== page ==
The chorus of supermarket watchers hopeful that Tesco (TSCO) shares can finally return to the 250p level last seen in 2014 grew a little louder today.
First up, Kantar Worldpanel’s latest grocery market research showed Tesco and Morrisons (MRW) neck-and-neck as the fastest growing of the big four supermarkets, with sales of growth of 2.7% in the most recent quarter.
Kantar said Tesco Extra superstores enjoyed particularly strong growth as these larger outlets helped to inflate the chain’s average basket size to £31.09 – currently the highest value in the bricks and mortar market.
With Tesco showing this kind of momentum, analysts from Barclays Capital today reinstated their rating at overweight with a price target of 255p. This follows Jefferies adopting a ‘buy’ stance and 250p target price yesterday.
The upgrades come amid relief that Tesco has finally completed an exhausting battle to get competition and shareholder clearance for its £4 billion takeover of cash-and-carry chain Booker.
In the 13 months since Tesco shocked the grocery world with its recommended deal for Booker, shares in the UK’s biggest supermarket chain have been stuck in the equivalent of the deep freeze.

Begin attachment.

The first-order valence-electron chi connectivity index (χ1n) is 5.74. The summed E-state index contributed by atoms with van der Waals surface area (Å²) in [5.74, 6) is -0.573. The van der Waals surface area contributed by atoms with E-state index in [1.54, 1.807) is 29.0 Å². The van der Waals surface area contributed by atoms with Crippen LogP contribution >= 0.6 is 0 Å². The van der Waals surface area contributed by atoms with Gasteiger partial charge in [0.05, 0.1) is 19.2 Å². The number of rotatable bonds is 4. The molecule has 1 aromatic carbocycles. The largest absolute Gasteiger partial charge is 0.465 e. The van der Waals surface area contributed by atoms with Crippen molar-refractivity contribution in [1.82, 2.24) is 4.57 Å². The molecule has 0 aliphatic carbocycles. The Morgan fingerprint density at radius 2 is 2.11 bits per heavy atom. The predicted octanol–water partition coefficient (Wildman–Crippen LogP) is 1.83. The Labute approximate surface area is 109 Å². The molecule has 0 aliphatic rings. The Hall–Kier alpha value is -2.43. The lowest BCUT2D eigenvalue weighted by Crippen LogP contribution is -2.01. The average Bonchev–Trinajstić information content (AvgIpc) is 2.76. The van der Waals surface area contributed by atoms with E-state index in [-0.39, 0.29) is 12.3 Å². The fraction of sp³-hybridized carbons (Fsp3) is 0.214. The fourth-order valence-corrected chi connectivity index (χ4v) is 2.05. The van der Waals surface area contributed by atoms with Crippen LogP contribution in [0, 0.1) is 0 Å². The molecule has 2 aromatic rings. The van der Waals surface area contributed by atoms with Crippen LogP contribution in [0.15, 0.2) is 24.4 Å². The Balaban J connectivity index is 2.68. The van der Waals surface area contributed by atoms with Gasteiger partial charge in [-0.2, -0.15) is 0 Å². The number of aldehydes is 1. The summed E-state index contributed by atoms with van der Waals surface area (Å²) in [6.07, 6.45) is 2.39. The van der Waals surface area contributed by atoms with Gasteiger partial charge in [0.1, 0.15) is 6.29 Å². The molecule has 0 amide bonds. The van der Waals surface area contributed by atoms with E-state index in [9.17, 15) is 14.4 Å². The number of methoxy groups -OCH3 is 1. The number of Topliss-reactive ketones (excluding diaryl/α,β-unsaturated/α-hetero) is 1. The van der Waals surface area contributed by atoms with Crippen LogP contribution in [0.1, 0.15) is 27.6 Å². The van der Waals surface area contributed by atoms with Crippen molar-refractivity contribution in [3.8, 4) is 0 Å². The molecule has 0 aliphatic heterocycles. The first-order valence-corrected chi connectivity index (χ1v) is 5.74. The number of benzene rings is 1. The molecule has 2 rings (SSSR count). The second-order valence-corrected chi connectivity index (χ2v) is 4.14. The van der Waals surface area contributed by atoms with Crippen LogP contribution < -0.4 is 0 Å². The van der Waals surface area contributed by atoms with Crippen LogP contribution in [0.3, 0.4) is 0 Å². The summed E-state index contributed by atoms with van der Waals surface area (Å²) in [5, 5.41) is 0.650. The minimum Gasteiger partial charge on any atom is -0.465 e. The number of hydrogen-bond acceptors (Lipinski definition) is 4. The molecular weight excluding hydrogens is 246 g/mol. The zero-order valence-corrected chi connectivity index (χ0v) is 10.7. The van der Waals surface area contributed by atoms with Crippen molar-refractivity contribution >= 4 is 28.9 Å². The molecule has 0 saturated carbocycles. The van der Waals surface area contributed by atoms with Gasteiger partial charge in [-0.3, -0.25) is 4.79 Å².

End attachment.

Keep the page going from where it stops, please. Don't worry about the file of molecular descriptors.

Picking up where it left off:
Pressure on trading caused by rising living costs hasn’t helped, but only in the past three months have shares managed to establish a foothold above the 200p barrier. At one point in late 2007, they were worth close to 500p.
With the Booker merger now complete, the equity research team at Barclays has taken a closer look at the merits of the two businesses and the opportunities for Tesco to step up cash returns over the next few years.
Having seen Tesco reinstate its dividend in 2017/18 with an interim 1p pay-out in October, Barclays thinks there’s room for annual dividend growth of 46% based on the group’s stated 2 times target for dividend cover. This implies a yield of 4.6% for the 2020/21 financial year.
And even when deducting pension top-ups and dividend payments, Barclays believes that Tesco will be left with £1.1 billion of surplus cash each year.
“The medium-term opportunity for additional cash returns seems clear,” they wrote.
Today’s 255p price target is based on Tesco trading on a PE multiple of 11.9x in 2019, compared with 14.1x for the wider European sector.
A deterioration in Tesco’s UK market share represents the biggest risk to the bank’s investment case, although it is confident that sales and profits will be supported by this year’s planned relaunch of Tesco’s own label products. These account for 50% of the chain’s overall sales.
Barclays notes that good progress is also being made towards meeting the Tesco 2019/20 EBIT margin target of between 3.5% and 4%, while it said the £200 million of synergies from the Booker deal look “eminently achievable”.
The bank has been a long-time supporter of Booker, with an overweight rating on the cash-and-carry chain between December 2011 and the start of 2017.
They said: “We particularly liked the management team’s relentless discipline around execution and cash generation.”
More details on the Tesco and Booker performances will emerge next month when chief executive Dave Lewis unveils full-year results on April 11.
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